Our understanding of the spread of Christianity across the Baltic region might be changed by the discovery of a 1,000-year-old sword from the Crusader era. 

The weapon was found by a landowner in Salo, near Turku, the former capital of Finland. Adjacent to the discovery site is a stone church from the Middle Ages. 

Located near Turku, the former capital of Finland, Salo becomes a focal point as a landowner unearthed a 1,000-year-old sword from its grounds. Photo: J. Ruohonen

Send for the archaeologist 

Fortunately, the discoverer promptly followed the correct protocol and contacted the authorities. 

In this instance, it was Juha Ruohonen, an archaeologist at the University of Turku, who takes up the story: 

"The finder, a landowner, contacted me directly the day after discovering the sword on the last day of August. He sent photos of the weapon to my email." 

"Coincidentally, I was leading excavations at a Viking Age cremation cemetery about 50 kilometers away that day. I began my research at the discovery site the following week." 

Ruohonen quickly assessed the location: 

"The archaeological site is on a gentle sandy slope, situated less than 150 meters from a medieval stone church dating back to the 15th century. It's located in a private garden adjacent to an old house from the 1900s." 

The decorated bronze mounts from the leather belt, alongside several crosses, offer valuable insights into the ornate fashion and personal adornments of the individual buried in the grave. Photo: J. Ruohonen

More items to be found? 

However, the find site revealed more than just man-made structures: 

"In connection with my research, it turned out that there is not only a single grave in the area but also an entire inhumation cemetery with dozens of graves. It was unfortunately not possible to excavate more."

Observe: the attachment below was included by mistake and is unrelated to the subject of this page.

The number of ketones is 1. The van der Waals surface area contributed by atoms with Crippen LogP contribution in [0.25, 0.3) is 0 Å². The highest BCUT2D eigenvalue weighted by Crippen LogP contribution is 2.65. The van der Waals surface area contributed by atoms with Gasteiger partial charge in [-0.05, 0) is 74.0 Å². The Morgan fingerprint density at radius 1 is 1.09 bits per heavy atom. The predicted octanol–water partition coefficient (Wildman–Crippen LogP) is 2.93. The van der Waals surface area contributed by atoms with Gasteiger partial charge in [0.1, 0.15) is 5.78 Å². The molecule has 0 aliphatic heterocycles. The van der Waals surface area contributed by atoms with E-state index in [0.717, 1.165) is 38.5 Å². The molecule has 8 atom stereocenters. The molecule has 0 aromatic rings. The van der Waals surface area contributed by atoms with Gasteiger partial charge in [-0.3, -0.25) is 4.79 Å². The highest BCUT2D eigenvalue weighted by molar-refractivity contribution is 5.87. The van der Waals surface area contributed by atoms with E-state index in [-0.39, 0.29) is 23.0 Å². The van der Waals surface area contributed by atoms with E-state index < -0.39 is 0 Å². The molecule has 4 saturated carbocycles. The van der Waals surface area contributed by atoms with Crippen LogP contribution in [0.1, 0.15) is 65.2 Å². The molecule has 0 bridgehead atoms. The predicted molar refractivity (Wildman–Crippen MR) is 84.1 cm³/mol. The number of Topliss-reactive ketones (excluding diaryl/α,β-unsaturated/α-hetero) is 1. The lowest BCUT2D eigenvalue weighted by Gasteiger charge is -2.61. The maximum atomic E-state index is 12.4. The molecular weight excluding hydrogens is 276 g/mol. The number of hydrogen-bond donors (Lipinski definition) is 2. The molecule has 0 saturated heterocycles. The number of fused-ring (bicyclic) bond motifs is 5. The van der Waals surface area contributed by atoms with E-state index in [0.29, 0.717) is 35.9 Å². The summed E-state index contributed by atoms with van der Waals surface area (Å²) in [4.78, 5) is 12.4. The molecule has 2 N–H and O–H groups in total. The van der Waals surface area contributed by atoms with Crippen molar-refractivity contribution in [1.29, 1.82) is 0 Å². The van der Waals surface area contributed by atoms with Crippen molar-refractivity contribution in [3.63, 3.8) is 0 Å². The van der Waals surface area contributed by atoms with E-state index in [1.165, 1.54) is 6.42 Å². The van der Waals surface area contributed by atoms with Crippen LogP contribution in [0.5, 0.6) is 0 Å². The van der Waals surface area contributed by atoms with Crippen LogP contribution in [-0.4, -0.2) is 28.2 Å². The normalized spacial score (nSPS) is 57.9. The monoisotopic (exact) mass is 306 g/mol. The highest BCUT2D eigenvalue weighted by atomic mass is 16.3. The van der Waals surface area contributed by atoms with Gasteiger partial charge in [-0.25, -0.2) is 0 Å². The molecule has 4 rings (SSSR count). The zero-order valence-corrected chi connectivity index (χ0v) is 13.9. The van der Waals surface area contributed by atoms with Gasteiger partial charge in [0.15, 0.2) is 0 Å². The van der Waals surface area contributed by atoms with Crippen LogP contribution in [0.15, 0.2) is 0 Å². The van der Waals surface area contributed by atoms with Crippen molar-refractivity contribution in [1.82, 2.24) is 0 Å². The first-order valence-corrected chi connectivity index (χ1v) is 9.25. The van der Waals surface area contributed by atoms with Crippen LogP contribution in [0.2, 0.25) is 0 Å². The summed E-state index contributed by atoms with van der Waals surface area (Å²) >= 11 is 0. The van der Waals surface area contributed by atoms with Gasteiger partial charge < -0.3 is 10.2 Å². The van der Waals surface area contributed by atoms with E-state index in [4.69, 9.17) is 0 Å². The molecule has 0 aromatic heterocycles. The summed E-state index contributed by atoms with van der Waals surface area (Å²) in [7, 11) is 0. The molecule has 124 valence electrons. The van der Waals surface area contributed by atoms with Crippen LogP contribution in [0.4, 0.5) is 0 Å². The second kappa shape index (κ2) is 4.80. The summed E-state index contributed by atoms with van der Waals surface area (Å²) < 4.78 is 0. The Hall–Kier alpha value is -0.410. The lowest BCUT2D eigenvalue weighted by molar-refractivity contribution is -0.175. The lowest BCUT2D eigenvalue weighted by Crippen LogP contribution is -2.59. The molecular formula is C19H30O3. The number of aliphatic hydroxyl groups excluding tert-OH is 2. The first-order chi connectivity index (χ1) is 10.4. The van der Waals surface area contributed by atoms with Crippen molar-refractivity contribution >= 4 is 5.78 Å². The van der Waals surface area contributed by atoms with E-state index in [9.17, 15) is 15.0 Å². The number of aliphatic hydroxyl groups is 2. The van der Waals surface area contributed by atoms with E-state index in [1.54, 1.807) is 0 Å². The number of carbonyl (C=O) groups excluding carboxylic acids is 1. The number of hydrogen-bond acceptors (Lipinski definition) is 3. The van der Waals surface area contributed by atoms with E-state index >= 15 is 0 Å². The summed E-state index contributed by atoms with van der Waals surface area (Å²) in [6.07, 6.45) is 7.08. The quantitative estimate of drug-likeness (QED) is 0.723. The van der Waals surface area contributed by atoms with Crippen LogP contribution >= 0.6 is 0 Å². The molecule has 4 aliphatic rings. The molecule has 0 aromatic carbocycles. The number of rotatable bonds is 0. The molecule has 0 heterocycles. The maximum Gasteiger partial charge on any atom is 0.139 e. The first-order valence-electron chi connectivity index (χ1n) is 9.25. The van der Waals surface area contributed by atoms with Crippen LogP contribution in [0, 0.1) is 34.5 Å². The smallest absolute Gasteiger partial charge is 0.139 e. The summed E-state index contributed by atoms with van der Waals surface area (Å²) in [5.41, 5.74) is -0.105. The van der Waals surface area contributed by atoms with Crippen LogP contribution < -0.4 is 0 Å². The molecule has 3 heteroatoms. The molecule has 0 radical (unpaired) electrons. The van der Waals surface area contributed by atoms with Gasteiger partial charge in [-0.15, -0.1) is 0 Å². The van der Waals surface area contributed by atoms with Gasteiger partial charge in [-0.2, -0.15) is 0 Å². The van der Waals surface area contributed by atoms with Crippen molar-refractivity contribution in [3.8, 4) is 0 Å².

"The grave as a whole is significant. In addition to the sword, it contained a knife with its leather sheath still intact, a leather belt adorned with many exquisite bronze mounts and several crosses, as well as textile remnants from the deceased." 

"Our understanding of men's clothing from that era is limited, so these findings offer valuable insights into the textile materials of the time."

But it's the sword that has garnered the most attention, and its significance may only become clearer with further analysis – and additional funding: 

"Swords are relatively common finds in general, but they usually date back to the 900s. Younger swords, like the Salo discovery from the late 1000s or early 1100s, are quite rare." 

"I expected, of course, to find more archaeological objects because it was unlikely that only a sword would have been present. There aren't many known inhumation cemeteries, for instance, because metal detectors identify finds only from the soil's surface." 

"The find is highly important regionally, and in a broader context, it relates to the spread of Christianity in the northeastern part of the Baltic Sea." 

"We are now eagerly awaiting the results of the radiocarbon dating. While we hope other scientific analyses can be conducted, additional funding is certainly required." 

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